Time to act on conflict's impact

Time to act on conflict's impact

A woman sorts out food waste at a displaced people camp in Mali. The war in Ukraine following the pandemic has led to knock-on effects on food security and energy prices.  AFP
A woman sorts out food waste at a displaced people camp in Mali. The war in Ukraine following the pandemic has led to knock-on effects on food security and energy prices.  AFP

It is now nearly nine months since Russia invaded Ukraine. A war that should never have happened, and which Moscow hoped would be over in a matter of days, threatens to drag on endlessly. Estimates of military and civilian deaths vary wildly but are in the tens of thousands on each side. Over thirteen million Ukrainians have been displaced, about half of them across Europe and the other half internally. There has been inestimable damage to infrastructure and property. The approaching winter threatens to multiply misery many times over. As if the human suffering already experienced is not enough, the nightmarish spectre of the use of nuclear weapons lurks in the background.

The political and security fallout of this senseless conflict is immense. The United Nations has been reduced to irrelevance with respect to its peace and security role. So has the Organisation for Security & Cooperation in Europe. Nato, on the other hand, has had a fresh lease of life, and is likely to expand with the inclusion of Finland and Sweden, and possibly others. The war has also served to bring Europe together as never before, although that unity is fraying at the edges. Germany was forced to reverse its policy on providing external military assistance. The tying down of Russia in Ukraine has occurred alongside rumbles of various sorts in Russia's near neighbourhood in the Caucasus and Central Asia.

A large part of the Global South has been reluctant to condemn Russia or take sides. Many countries in Africa, Asia, and Latin America view this as a European conflict with complexities which do not justify it being treated as a case of unprovoked aggression. Yet they are all feeling the consequences in a serious and debilitating way.

The global food crisis of 2007-08 was caused by droughts in grain-producing nations and rising oil prices. This time, the crisis is much deeper. There was a severe drop in grain supplies from Russia and Ukraine earlier this year to add to the supply chain disruption caused by the Covid-19 pandemic. There is also an energy crisis as well as soaring fertiliser prices. Trade restrictions have been imposed by other food-exporting countries. There have also been crop failures due to adverse climatic events, now more frequent as the climate crisis bites.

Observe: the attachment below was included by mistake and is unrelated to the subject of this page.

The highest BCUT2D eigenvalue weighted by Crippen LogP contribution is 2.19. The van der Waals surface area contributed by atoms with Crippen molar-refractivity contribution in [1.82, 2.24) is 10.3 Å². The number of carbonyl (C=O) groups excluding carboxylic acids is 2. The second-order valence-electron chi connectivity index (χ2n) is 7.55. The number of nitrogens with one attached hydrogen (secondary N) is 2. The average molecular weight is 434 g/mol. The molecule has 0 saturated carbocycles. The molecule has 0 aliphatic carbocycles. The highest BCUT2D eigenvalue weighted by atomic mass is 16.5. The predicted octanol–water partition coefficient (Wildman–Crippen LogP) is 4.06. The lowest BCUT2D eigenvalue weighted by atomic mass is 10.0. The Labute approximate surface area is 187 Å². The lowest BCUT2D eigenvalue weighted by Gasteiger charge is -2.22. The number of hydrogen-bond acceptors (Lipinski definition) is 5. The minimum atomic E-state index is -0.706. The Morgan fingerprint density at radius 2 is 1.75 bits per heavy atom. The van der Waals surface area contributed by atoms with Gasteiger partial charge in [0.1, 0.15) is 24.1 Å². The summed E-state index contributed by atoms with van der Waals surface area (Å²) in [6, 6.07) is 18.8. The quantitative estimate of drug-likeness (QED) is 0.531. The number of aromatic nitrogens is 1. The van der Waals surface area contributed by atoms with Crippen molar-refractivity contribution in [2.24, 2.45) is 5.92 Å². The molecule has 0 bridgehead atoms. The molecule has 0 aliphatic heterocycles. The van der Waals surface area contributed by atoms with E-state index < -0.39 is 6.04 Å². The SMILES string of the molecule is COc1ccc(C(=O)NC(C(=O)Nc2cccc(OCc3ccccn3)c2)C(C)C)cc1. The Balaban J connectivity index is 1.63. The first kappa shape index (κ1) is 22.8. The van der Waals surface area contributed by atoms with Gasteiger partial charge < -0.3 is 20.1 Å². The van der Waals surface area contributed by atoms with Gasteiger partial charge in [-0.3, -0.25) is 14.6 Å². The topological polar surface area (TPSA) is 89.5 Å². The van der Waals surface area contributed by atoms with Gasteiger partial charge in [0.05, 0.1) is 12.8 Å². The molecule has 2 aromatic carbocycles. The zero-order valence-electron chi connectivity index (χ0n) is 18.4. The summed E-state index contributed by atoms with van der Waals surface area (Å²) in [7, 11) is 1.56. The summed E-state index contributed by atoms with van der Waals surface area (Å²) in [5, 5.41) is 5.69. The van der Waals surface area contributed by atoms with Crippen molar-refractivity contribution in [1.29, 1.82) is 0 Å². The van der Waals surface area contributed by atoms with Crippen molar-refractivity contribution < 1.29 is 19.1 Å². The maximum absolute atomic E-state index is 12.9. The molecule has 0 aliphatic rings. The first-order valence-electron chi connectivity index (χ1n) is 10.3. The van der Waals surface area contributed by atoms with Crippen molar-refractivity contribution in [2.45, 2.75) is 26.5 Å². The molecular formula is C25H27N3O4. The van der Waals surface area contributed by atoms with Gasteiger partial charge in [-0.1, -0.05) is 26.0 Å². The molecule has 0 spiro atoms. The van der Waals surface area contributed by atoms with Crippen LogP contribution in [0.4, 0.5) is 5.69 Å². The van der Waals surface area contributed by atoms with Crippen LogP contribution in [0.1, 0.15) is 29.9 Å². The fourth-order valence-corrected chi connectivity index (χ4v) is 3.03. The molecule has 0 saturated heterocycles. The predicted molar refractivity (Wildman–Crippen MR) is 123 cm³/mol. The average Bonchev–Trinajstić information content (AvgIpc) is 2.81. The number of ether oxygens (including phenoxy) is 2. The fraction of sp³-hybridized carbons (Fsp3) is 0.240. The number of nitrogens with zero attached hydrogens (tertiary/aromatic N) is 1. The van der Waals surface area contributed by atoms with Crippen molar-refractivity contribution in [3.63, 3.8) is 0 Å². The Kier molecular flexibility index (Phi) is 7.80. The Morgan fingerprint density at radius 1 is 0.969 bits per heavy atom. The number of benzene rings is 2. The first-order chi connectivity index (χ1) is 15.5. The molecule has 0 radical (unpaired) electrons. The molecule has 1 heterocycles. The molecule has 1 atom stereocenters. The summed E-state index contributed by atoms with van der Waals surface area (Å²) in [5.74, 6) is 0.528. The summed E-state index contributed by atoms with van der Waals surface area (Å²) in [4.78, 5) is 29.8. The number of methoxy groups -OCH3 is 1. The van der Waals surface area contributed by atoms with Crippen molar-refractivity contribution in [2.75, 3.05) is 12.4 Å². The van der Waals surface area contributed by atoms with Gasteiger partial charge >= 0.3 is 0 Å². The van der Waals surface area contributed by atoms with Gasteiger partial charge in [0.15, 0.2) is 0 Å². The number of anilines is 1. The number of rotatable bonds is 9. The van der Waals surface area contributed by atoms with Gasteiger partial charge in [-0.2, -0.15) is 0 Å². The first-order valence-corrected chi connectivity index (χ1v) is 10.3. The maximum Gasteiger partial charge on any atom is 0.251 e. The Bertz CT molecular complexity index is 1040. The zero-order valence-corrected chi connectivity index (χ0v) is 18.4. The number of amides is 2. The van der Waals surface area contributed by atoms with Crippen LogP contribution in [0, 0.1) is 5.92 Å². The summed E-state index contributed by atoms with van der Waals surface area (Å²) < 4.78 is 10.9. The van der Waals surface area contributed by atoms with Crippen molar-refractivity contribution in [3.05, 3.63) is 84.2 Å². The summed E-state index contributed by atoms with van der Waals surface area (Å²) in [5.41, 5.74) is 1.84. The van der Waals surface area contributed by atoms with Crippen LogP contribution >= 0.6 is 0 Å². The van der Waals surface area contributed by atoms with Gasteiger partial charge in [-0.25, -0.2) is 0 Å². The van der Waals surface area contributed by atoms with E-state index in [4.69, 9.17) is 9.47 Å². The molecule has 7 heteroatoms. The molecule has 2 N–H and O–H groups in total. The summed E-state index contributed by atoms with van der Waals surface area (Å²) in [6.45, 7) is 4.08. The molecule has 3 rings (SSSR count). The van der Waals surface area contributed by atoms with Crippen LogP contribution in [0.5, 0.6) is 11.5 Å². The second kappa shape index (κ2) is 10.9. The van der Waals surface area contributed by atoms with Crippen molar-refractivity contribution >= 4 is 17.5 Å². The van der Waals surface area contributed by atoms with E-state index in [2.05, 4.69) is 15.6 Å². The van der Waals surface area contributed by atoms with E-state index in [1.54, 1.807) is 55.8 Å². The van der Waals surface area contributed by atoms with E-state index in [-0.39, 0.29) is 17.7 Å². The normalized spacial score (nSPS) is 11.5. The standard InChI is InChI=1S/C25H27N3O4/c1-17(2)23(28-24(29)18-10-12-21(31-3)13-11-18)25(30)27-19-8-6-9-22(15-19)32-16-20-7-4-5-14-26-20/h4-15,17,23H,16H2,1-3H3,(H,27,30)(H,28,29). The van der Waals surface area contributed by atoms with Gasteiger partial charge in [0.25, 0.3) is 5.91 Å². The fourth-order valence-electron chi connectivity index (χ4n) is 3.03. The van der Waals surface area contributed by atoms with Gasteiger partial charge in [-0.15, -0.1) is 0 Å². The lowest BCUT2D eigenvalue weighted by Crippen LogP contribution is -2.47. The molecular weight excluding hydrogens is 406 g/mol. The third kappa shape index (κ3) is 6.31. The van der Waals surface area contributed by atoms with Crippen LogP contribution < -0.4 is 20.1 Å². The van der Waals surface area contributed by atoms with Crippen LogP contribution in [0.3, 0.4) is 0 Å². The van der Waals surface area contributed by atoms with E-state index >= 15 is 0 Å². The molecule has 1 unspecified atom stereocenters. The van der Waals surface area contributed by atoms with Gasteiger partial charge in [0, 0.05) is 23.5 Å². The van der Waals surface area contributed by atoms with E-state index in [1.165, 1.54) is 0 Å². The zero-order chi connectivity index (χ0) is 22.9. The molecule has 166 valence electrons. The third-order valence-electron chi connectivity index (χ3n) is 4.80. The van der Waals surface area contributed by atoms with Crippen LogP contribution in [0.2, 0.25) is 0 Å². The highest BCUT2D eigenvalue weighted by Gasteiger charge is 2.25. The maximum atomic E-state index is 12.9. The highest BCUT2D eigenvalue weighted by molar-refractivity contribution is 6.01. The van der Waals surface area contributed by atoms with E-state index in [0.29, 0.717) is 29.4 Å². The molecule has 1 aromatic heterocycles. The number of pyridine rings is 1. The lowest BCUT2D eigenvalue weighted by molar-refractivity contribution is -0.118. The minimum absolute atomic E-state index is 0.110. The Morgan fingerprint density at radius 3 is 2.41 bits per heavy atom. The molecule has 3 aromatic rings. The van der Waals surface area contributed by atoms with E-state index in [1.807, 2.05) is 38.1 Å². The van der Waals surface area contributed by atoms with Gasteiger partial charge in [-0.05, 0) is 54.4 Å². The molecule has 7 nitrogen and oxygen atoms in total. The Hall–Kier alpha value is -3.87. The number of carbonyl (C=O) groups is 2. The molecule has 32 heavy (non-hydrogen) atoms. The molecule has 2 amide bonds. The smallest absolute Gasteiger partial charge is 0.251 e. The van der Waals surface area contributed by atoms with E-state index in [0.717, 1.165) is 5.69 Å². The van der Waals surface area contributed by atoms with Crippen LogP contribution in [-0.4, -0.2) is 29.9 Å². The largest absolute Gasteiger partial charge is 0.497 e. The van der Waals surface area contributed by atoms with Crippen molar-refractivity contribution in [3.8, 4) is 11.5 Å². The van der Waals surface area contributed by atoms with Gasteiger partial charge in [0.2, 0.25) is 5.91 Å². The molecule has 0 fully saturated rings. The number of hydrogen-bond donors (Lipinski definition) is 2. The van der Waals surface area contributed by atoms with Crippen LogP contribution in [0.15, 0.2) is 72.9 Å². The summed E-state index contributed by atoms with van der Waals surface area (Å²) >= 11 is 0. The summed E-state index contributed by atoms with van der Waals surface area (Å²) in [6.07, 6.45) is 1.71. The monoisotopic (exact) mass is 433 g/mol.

It will take time and effort to build resilience to recurrent food security crises, deal effectively with global warming, and raise farm productivity -- particularly with small-scale farmers.

Urgent action is needed. The agreement brokered in July by the UN and Turkey to facilitate safe passage of grain and fertiliser through the Black Sea was critical and must continue without hindrance. The WTO must watch closely any tendency towards trade restriction measures. Adequate financing should be provided for the UN World Food Program. And port facilities must be maintained to keep the supply chain operating for food transportation.

Two major summits are about to take place. The G20 Summit in Indonesia will be an opportunity for the world's most powerful economies to put their heads together. Thereafter the Apec Summit in Thailand will bring together the US, Russia, China, and some of the major food-exporting nations. The need of the hour is for resolute action to embrace and implement the aforementioned objectives. In particular, Apec's prospective move towards creating a Free Trade Area for Asia and the Pacific, to help strengthen global supply chains, deserves strong support.

There is no telling how long the conflict in Ukraine will continue. As long as it does, the rest of the world will pay a crippling price -- through increased inequality, greater poverty and hunger, and resultant political instability and strife. The Apec and G20 summits have a heavy responsibility at this critical time.

Helen Clark is former Prime Minister of New Zealand, former Administrator of UNDP and current Chair of the Global Leadership Foundation (GLF). Supachai Panitchpakdi is former Deputy Prime Minister of Thailand, former Director General of WTO and current Member of GLF.

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